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For example, let's say I have a friend sprinting a 50m distance and that friend wants me to time the race, but I don't have a stopwatch so I have to count "manually". Can I count while simultaneously thinking about how she'll do and while wondering what I'm going to have for dinner?

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I'm interested in dreaming, and there are instances where a dreamer is engrossed in the dream, while also analyzing the dream. These activities are done at the same time. I cannot comment on the waking consciousness. –  Alex Stone Oct 9 '12 at 4:30

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Parallel processes are often studied in a so called 'dual task' paradigm, where participants are drawing a picture and reciting a poem or, as in your example, counting and thinking about other things. Often this method is used to demonstrate limits in attention and find insights into how the brain works (in a serial versus parallel manner). Training is an important factor in this question. It has been shown that with a sufficient amount of training a lot of tasks can be done parallel very well - so if you sit there long enough and automize the counting the rest will follow.

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I have to partly disagree with schultem here-- he is right that the dual task paradigm is used to study multitasking, but the idea that we can truly do two cognitive tasks at the same time is still contentious. In particular, the opposing view might say that we can't really do two cognitive processes at the same time, but we are in fact switching between the two tasks very rapidly. To make a an analogy, consider a computer with a single-core CPU: although behaviorally it seems like you are running multiple processes at the same time, all applications still depend on a single bottleneck.

One of the most well studied experimental paradigms for this domain is called the 'psychological refractory period', or PRP effect, which shows over 2,700 hits on google scholar.

A typical PRP task has the subject perform two reaction time tasks. For instance, he may have to hit a button with his right hand in response to a high pitched tone, and hit a button with his left hand in response to a low pitched tone. At the same time, he performs another concurrent task-- e.g., saying "blue" in response to a blue stimulus, and "green" in response to a green stimulus. By altering the stimulus onset asynchrony (SOA) (that is, the time from the start of the tone to the start of the visual stimuli), we can examine what operations people are able to perform in parallel.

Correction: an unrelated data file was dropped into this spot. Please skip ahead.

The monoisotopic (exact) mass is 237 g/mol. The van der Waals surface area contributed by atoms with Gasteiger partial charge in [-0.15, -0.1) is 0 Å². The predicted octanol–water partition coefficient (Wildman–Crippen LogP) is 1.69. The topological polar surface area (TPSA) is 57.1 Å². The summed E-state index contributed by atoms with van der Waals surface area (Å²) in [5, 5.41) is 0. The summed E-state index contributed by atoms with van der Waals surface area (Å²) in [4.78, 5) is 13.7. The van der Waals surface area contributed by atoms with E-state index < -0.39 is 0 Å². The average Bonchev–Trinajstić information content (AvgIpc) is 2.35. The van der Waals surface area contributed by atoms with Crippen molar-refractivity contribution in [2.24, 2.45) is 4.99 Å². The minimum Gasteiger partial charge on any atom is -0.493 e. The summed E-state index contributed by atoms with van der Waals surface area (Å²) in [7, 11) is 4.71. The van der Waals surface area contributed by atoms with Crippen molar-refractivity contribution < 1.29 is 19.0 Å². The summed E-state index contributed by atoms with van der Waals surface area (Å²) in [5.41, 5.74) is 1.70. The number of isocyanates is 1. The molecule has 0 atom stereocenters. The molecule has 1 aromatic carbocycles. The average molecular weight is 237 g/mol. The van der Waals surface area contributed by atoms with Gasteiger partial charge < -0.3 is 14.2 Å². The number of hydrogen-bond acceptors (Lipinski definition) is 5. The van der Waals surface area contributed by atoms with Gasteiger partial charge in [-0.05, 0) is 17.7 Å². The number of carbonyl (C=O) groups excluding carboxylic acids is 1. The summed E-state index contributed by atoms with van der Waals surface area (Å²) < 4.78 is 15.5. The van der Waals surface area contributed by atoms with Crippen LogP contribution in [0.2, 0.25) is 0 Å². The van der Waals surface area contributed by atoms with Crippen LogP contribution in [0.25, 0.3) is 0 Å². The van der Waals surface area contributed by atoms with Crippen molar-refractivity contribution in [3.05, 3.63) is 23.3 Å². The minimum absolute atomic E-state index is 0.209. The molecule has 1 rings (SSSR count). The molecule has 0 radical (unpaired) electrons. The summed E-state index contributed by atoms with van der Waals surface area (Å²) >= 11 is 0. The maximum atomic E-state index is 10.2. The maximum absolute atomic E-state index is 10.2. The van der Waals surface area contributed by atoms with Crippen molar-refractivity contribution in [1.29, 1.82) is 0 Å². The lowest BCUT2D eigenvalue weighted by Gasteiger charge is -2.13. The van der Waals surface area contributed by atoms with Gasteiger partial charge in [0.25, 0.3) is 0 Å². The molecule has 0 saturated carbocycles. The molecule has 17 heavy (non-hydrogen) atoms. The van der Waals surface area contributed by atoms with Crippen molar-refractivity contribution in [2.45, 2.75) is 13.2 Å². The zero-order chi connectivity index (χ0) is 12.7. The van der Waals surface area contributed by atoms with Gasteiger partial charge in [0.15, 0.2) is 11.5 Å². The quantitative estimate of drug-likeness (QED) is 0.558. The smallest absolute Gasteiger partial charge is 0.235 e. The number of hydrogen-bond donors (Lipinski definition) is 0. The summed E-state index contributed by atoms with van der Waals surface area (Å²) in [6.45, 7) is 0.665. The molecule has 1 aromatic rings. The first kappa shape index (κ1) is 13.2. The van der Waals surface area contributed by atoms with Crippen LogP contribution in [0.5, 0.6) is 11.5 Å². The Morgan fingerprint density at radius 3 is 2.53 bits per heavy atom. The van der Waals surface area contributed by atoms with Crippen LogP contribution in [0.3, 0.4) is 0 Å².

Each task can be broken down into three components: perceptual analysis, response selection (cognitive), and response processing. A prominent theory emerging from the results of many PRP tasks is that we are able to truly do two operations in parallel if they require different modes: for instance, we can do perceptual analysis of a visual stimuli and auditory tone at the same time, and we can make a manual and vocal response at the same time, however we cannot do two response selections at the same time because they essentially require the same cognitive resources (single bottleneck).

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This image from wikipedia describes what I'm talking about. The response selection from the second task must wait for the response selection from the first task to finish before it begins. The result is that, at short SOA, the total time taken to respond to both stimuli is the same-- as long as perceptual analysis of the second task ends before the response selection from the first task.

So in sum, yes, it might be possible to do the two tasks you are talking about in parallel, especially with practice. But on a more fundamental level, you may really just be doing very rapid multitasking. If you're interested in this theory, you may also want to read about threaded cognition, which demonstrates this effect for complex tasks.

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Thanks for your repsonse. –  schultem Dec 7 '12 at 21:28
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Thanks for your response. Here is a paper that shows within a PRP paradigm that indeed parallel and serial processes exist. While I am not an expert in this area, this seems to be some interesting evidence for both processes. ncbi.nlm.nih.gov/pubmed/18650336 –  schultem Dec 7 '12 at 21:29
    
yes, that seems in line with my view. here's another good modeling paper that espouses the same view: Byrne & Anderson (2001) –  Jeff Dec 7 '12 at 21:36

I experience thinking two different things at the same time, but not on purpose. It is very frustrating because sometimes if someone tries to divert my attention in a different way my two thoughts merge together to make room for a new one. At most I've thought of four different things at the same time. I can actually hear them quite well. They do happen at the same time, but there is always one thought that is much louder than the others. I don't think it's normal but i know of only a few people who experience it with me, one being my father.

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